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Safe Haven for Abandoned Babies

It was a summer evening when the first abandoned baby arrived at the “safe haven” of Shijiazhuang City Social Welfare Institute (SCSWI).

The unwanted boy, wrapped in pink quilts in a box, suffered from Down’s syndrome, and only survived nine days despite medical treatment.

It is scenes like this that drive Han Jinhong, head of the institute, to offer help to abandoned babies.

“We can’t change the fact that some parents abandon their babies, but we can change the outcome by saving the children,” he said.

The creation of the “safe haven” for abandoned babies has triggered heated debates among the public.

Supporters say it is a humane approach to helping and caring for the children, while others say it is like giving silent consent to the parents who throw away their own flesh and blood, and may encourage others to do the same.

Safe but controversial

The “safe haven,” which was established on June 1 last year next to the gate of the SCSWI, is a two-square meter booth with an infant bed, a nursery cabinet and ventilation, and is where 26 unwanted babies have been found since its construction.

Most of the babies were born handicapped or with serious diseases, and only 18 of them survived, said Han.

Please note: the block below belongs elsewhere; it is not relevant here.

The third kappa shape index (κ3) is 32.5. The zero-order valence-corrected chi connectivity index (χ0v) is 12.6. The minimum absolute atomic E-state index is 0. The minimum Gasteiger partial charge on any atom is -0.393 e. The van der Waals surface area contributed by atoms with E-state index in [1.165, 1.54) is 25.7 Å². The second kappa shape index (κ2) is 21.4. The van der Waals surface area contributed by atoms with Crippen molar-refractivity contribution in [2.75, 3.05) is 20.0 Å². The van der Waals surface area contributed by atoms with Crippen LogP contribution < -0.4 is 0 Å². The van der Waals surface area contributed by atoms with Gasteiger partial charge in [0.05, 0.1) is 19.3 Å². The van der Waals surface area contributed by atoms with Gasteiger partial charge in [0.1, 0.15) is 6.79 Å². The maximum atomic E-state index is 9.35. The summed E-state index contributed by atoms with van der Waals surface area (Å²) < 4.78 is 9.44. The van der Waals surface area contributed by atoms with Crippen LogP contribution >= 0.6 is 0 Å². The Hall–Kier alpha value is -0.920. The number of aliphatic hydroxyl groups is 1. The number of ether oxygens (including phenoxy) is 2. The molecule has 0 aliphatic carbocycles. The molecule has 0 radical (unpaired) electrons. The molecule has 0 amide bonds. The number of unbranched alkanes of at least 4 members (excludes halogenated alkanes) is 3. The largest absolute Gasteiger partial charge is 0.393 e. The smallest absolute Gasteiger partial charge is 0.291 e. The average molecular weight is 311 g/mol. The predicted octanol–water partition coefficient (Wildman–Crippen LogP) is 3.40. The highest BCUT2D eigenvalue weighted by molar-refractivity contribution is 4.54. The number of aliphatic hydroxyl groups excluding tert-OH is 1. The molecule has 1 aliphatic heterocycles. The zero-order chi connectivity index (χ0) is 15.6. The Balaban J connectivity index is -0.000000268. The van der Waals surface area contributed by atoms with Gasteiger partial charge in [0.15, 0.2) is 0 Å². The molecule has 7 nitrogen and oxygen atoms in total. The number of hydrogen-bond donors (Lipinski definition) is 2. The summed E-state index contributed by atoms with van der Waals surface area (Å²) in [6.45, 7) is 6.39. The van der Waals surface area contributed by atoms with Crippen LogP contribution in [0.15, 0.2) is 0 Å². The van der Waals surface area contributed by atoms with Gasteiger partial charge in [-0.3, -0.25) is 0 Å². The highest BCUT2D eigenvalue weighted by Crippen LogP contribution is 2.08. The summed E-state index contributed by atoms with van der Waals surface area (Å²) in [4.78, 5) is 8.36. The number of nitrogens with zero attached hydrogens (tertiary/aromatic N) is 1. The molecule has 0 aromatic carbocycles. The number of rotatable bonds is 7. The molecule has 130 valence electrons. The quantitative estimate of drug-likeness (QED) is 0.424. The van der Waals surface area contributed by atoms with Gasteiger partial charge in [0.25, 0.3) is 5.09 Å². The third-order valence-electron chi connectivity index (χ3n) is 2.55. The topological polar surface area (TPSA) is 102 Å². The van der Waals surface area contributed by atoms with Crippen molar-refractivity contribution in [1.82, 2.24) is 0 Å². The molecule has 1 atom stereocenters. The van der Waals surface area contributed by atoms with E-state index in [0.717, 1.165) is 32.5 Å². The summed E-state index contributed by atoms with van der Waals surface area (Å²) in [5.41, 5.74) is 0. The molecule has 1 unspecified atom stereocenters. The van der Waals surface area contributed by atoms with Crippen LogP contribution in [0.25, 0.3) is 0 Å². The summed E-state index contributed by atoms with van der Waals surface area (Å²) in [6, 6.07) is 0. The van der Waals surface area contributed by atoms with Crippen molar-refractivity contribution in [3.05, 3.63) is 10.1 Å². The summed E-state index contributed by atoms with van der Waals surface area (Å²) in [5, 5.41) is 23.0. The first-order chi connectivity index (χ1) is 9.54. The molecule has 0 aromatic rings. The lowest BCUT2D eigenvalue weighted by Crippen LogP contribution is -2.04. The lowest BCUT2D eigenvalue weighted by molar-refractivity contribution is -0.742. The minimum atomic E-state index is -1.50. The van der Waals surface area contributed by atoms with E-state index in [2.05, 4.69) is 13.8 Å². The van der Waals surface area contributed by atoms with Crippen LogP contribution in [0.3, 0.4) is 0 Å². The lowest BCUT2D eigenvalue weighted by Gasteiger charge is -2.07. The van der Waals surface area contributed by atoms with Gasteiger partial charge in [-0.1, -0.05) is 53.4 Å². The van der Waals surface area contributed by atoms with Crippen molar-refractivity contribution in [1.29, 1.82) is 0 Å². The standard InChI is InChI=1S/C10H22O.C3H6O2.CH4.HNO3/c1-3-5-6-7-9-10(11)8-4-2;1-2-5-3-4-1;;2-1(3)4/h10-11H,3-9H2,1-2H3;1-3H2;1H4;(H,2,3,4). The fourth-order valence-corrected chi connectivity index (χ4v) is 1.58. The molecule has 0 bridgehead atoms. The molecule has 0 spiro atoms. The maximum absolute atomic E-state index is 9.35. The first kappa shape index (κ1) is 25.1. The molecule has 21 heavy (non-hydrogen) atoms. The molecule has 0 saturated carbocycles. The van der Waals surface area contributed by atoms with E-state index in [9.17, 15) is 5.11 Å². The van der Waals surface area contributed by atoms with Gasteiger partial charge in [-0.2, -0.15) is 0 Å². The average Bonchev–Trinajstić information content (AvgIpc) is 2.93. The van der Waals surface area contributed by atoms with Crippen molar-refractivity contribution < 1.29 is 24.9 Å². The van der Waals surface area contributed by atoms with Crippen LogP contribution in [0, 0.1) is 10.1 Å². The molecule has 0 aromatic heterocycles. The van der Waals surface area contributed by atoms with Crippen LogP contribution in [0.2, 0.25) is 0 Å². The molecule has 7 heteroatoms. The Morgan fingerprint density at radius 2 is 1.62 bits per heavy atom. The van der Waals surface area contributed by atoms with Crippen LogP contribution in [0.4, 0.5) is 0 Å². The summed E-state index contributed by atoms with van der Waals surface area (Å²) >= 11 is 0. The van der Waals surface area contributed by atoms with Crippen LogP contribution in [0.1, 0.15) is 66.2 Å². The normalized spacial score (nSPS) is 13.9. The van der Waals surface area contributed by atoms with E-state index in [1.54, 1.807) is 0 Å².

The institute had been unable to track down the parents as none left their names or contact information.

“Before we set up the booth, many unwanted babies were left in boxes or bags randomly near the institute, some were already dead before we found them,” said Han. “We created the safe haven because we wanted to prevent that from happening, and try to help them live longer.”

Han said he feared the total number of abandoned babies would increase after the institute built the safe haven, but it did not.

The total number of babies the institute received, including through the safe haven and normal channels citywide, was 75 between June and November last year, lower than the total numbers in the same period over the two previous years.

The institute receives a 1,000 yuan ($158) monthly allowance for each child from the civil affairs authorities and financial allocations for major surgeries needed for sick children, and also accepts public donations.

All children able to enjoy a normal education do so, and those who are disabled are sent to special schools. Some are adopted, Han said, by either Chinese or foreigners, and some get married and find jobs as normal.


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